A key piece of your long-term strategy is your 10-25 year visionary stretch goal, what Jim Collins calls your Big Hairy Audacious Goal (BHAG). Your BHAG is so important because it helps you grow with purpose. It should provide guidance and help you and everyone else in your company choose between the opportunities that arise as you continue to grow.
Here are some pitfalls to avoid as you develop this key piece of your strategy:
Sometimes your first idea is a brilliant one, but more often than not our first ideas are like the first pancakes in the batch before the griddle is the right temperature… you know, the ones you feed the dog or hide under the pile of prettier pancakes! If your company uses your BHAG correctly, it will guide your decision-making on a daily basis for the next 10-25 years, so it is critical to take the time to really think about it.
Your BHAG should come out of that place where your passion meets your financial driver and what your company can be best in the world at delivering.
Figuring out how these three things come together and then connecting it to a long-term goal takes some serious thought.
Write that first idea down, and then get into a Think Rhythm and challenge yourself to come up with as many ideas as you can. Maybe the first idea ends up being the best one, but probably the deeper you dig, the better your ideas will be. Long-term strategy is a process, not an event; even Jim Collins himself worked with Starbucks for nearly a year to come up with their BHAG to be the #1 consumer brand in the world.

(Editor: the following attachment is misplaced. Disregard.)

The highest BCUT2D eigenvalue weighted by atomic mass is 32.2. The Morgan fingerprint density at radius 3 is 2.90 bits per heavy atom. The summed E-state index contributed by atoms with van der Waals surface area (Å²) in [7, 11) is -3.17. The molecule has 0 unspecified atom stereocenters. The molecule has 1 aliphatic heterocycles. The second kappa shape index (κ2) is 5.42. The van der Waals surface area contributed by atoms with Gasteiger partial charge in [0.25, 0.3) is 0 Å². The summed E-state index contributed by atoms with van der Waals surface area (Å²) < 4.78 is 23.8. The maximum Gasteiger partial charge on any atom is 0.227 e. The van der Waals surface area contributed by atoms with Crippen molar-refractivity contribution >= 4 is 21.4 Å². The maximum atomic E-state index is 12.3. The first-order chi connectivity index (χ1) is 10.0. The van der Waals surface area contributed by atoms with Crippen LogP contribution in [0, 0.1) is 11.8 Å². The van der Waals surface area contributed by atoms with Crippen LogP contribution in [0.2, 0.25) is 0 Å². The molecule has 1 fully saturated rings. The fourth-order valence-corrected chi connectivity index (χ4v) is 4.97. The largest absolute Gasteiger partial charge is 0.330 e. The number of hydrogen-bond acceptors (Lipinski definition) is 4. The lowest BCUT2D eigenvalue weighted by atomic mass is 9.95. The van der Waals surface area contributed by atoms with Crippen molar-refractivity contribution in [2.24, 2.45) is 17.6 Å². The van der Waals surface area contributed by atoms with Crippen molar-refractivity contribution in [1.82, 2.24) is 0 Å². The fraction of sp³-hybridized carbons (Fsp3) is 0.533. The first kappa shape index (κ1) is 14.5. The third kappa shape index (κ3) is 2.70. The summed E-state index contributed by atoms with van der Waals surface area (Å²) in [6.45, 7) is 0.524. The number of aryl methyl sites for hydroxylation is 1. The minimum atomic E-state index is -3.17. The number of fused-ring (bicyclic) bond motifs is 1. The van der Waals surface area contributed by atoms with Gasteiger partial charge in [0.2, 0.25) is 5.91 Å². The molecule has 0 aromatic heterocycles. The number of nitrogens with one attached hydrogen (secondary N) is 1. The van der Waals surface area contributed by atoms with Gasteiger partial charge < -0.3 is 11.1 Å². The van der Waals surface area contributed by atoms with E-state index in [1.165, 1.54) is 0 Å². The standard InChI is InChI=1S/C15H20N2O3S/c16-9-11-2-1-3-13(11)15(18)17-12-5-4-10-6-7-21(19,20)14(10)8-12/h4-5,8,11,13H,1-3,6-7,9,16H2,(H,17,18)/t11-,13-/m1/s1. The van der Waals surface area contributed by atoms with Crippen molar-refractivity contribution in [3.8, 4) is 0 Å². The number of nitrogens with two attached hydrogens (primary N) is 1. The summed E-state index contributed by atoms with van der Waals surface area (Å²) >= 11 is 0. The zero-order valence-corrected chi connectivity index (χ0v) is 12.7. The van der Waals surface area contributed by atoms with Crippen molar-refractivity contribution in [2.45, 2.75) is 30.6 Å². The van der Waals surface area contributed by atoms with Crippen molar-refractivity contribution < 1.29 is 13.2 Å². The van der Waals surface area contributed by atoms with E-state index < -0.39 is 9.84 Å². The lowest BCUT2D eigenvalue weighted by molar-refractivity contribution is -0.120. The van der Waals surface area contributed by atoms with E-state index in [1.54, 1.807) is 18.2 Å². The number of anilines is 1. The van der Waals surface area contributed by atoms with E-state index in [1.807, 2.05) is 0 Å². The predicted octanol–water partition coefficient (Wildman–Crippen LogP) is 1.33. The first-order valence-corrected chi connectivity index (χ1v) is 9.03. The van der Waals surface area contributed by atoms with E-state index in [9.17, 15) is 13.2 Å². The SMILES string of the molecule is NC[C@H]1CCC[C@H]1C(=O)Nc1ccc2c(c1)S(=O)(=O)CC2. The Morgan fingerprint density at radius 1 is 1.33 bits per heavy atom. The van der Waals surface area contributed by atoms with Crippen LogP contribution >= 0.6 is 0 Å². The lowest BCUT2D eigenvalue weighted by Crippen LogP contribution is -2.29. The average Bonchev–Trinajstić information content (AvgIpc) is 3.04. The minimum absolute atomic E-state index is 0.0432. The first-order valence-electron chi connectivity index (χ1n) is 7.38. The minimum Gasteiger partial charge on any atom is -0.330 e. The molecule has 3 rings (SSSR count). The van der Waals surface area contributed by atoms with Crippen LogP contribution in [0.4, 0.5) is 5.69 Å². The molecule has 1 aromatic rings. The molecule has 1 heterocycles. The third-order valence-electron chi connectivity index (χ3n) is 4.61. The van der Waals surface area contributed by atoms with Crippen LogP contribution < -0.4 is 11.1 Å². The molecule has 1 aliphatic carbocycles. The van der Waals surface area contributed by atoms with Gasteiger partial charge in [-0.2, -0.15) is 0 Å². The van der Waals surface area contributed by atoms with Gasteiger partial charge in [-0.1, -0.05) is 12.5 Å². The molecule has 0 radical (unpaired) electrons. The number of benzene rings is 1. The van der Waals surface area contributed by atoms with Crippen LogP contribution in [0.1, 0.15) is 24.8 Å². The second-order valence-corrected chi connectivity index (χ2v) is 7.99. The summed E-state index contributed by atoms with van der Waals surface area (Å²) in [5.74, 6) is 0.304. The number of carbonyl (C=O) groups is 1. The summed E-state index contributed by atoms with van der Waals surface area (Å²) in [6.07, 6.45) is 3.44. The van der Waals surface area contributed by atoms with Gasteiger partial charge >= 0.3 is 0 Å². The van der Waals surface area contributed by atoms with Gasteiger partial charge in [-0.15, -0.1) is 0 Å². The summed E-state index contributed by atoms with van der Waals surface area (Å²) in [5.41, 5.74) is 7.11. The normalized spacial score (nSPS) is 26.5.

If your BHAG is strictly financially-oriented or if it is too complex to be easily understood, it won’t get your team excited. Your BHAG should appeal to the heart as well as the head. The point of having a long-term goal is to paint a future vision for your company that stretches your team, tapping into their passion and giving them alignment and focus as they work toward a single goal. Remember, “ambition causes innovation, excitement, and creativity.” If you pick a BHAG that is too complicated or number-driven, then chances are your team won’t be excited and won’t remember it or use it to make decisions about how they spend their time and your resources. Having a boring BHAG won’t help you in the long run. This is another key reason to develop your BHAG as part of a process. If you take your time with this rather than rushing to fill in that box on your One Page Strategic Plan, you’ll have a chance to test your ideas and gather data. Talk to your team. Are they excited by this idea? Do they remember it? Can they think of ways that it would guide their decisions and work activities? If not, then go back to the drawing board!
If you know how to achieve it, it is not Big, Hairy, or Audacious enough! A BHAG should require some innovation on your part; if you feel 100% confident today that you’ll hit your goal, then it is probably not really a BHAG. Your BHAG should make you gulp. Your team should scratch their heads when you ask them about how you’re going to achieve this goal. You want everyone in your company thinking about it, stretching themselves, and coming up with some innovative solutions to propel you toward this future goal. But, make sure that you know how you are going to measure your progress toward achieving this goal. You need a mechanism in place to gauge whether you’ve reached the top of your mountain at the end of the 10-25 years… this clarity will also be motivating for your team. If they know exactly where you are trying to go, it will give them extreme focus to make decisions that bring you closer to your BHAG.
Good luck developing or refining your BHAG with these three pitfalls in mind.
Have you run into any other pitfalls when working on your own BHAG? I would love to hear your experiences and lessons learned or even an example of the great BHAG you’ve come up with and how you got there. Leave me a comment and share your ideas and stories.